This resource lives in my App.xaml to provide platform-specific paths via a FileHelper DependencyService.
    Before:

                <OnPlatform x:Key="LocalStoragePath"
                            x:TypeArguments="x:String"
                            Android="/sdcard"
                            WinPhone="D:\"
                            iOS="" />
    

    After:

                <OnPlatform x:Key="LocalStoragePath"
                            x:TypeArguments="x:String">
                    <On Platform="Android"
                        Value="/sdcard" />
                    <On Platform="WinPhone"
                        Value="D:\" />
                    <On Platform="iOS"
                        Value="" />
                </OnPlatform>
    

    DependencyService C# (droid project)

            public override string GetPublicStorage()
            {
                KeyValuePair<string, object> kvp = Application.Current.Resources.FirstOrDefault(
                    r => r.Key == "LocalStoragePath");
                OnPlatform<string> test = kvp.Value as OnPlatform<string>;
                return test.Android;
            }
    

    When using the new syntax the return is null.
    When using the old syntax the return is "/sdcard" as defined in the xaml resource.

    Update

    Using the new syntax also seems to break all my style definitions and resources for things like font definitions and sizes.

    Old works:

                <OnPlatform x:Key="HeaderFont"
                            x:TypeArguments="Font"
                            Android="Large"
                            WinPhone="Large"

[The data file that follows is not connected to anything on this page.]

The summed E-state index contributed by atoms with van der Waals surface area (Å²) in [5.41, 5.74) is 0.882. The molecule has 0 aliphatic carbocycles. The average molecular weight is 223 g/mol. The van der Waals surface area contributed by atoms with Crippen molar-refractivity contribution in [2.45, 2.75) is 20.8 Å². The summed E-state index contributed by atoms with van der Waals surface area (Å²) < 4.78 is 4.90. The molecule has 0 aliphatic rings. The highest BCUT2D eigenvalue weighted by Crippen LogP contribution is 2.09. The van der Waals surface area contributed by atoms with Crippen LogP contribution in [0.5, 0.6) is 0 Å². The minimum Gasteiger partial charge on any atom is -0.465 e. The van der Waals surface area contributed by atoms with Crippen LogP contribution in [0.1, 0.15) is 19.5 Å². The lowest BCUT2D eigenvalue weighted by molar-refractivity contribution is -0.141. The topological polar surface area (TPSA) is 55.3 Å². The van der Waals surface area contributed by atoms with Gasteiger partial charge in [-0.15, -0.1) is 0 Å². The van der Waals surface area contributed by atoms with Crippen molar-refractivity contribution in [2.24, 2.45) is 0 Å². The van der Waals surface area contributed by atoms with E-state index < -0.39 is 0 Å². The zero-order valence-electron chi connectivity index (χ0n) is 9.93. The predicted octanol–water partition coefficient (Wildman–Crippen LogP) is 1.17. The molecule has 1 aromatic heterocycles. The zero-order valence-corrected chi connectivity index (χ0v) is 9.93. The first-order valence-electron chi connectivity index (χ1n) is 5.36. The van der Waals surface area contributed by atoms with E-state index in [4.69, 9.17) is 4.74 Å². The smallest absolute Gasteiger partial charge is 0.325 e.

iOS="Large" />
                <OnPlatform x:Key="HeaderFontSize"
                            x:TypeArguments="x:Double"
                            Android="60.0"
                            WinPhone="60.0"
                            iOS="64.0" />
    

    New throws exception when the view tries to display:

                <OnPlatform x:Key="HeaderFont"
                            x:TypeArguments="Font">
                    <On Platform="Android"
                        Value="Large" />
                    <On Platform="WinPhone"
                        Value="Large" />
                    <On Platform="iOS"
                        Value="Large" />
                </OnPlatform>
    
                <OnPlatform x:Key="HeaderFontSize"
                            x:TypeArguments="x:Double">
                    <On Platform="Android"
                        Value="60.0" />
                    <On Platform="WinPhone"
                        Value="60.0" />
                    <On Platform="iOS"
                        Value="64.0" />
                </OnPlatform>
    

    Used in DataTemplate. Same template with old syntax works. Changing only the XAML for the OnPlatform crashes when the view is displayed.

                        <controls:BindableWrapLayout.ItemTemplate>
                            <DataTemplate>
                                <Grid HeightRequest="80"
                                      WidthRequest="210"
                                      BackgroundColor="{StaticResource BlueTextColor}"
                                      IsVisible="{Binding IsEnabled}">
    
    <!-- Snip for brevity -->
    
                                    <Label HorizontalOptions="CenterAndExpand"
                                           VerticalOptions="CenterAndExpand"
                                           HorizontalTextAlignment="Center"
                                           VerticalTextAlignment="Center"
                                           BackgroundColor="Transparent"
                                           FontAttributes="Bold"
                                           Text="{Binding FriendlyName,
                                                          Mode=OneWay}"
                                           TextColor="{StaticResource TagForegroundColor}"
                                           Style="{StaticResource LabelStyleMed}" />
    
                                </Grid>
                            </DataTemplate>
                        </controls:BindableWrapLayout.ItemTemplate>
    

    Again, the only difference here is which group of XAML I block-comment.